thanks again!
~ brad.
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Old 26th December 2008, 12:44 PM   #6
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A couple of suggestions Brad. Rewire the B+ standby switch out of the high voltage location it is in now and place it between the center tap of the power xfmer HV winding and chassis ground. This will add a safety factor.

The 6CB6 is not an audio output tube. If you are tyrying to re-use a 7 pin socket get a 6AQ5. That is good for much more power and will solve the B+ dropping resistor issue you have since it will run on the main B+ rail from your power supply. As a bonus the 6AQ5 has the same characteristics as the famous 6V6 loved for musical instrument amps for it's tone.

Neat idea. Are you going to put a 5 inch stage monitor speaker in the hole where the scope tube used to go? Parts Express has one for around $15 that ought to work well for guitar.
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Old 26th December 2008, 03:34 PM   #7
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thanks for the HT switching suggestion. the case wiring in the oscilloscope was a nightmare, and i wanted to start from scratch, so i built my own wooden chassis. that speaker idea would've been pretty sweet though!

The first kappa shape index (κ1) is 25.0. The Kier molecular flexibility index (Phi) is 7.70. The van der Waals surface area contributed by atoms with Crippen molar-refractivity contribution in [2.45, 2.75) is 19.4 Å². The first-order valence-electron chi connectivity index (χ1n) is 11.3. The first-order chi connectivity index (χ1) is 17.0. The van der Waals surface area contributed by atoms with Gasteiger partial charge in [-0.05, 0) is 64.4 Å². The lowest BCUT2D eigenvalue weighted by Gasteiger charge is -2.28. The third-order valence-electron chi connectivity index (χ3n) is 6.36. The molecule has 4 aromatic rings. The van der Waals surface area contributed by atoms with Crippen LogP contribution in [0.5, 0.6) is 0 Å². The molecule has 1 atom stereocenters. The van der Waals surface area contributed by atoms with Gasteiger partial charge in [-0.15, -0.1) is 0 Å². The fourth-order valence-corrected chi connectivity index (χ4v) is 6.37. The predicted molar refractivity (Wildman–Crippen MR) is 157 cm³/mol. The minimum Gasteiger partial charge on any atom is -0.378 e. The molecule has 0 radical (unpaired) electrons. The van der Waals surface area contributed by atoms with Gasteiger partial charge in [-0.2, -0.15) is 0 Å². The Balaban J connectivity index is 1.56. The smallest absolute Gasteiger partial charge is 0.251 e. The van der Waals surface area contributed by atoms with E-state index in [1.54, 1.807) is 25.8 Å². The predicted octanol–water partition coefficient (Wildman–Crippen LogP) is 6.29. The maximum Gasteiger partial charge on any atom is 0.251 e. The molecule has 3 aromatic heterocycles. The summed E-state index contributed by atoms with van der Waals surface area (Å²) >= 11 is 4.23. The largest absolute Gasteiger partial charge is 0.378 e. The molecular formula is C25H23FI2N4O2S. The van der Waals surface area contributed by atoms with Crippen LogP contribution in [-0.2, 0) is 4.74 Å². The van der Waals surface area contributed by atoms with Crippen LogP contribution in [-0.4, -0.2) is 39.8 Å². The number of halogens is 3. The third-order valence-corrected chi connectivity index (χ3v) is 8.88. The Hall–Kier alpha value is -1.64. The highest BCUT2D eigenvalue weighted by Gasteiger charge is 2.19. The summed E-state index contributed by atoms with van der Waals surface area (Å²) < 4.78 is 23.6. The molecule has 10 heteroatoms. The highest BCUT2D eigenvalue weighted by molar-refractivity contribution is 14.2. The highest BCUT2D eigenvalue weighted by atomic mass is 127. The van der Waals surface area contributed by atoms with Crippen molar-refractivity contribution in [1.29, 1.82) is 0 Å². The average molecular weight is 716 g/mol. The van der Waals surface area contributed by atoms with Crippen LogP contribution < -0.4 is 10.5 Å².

as for the 6AQ5 suggestion: since the max Va(dc) of the tube is 250V, doesn't that still mean i need a quiescent anode voltage less than 250V? (hence some kind of divider circuit?) i don't need a high output power or anything, and i'd heard that the 6CB6 was a good general-purpose pentode which could be wired for low-power audio output, so i chose it... here are the other available tubes from the 'scope:

2x 6J6
1x 6AU8

thanks,
~ brad.
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Old 26th December 2008, 04:09 PM   #8
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hi Brad,
I think Bob has good suggestions here. I didn't even check the maxe plate voltage on the 6CB6, so I would have made you burn it (probably). Bob seems to know his stuff, I've scratched the surface of the theory. Heck I didn't even understand "quiescent anode voltage"!

will you re-use the knobs? what about the chassis and transformer, you're using the transformer, right?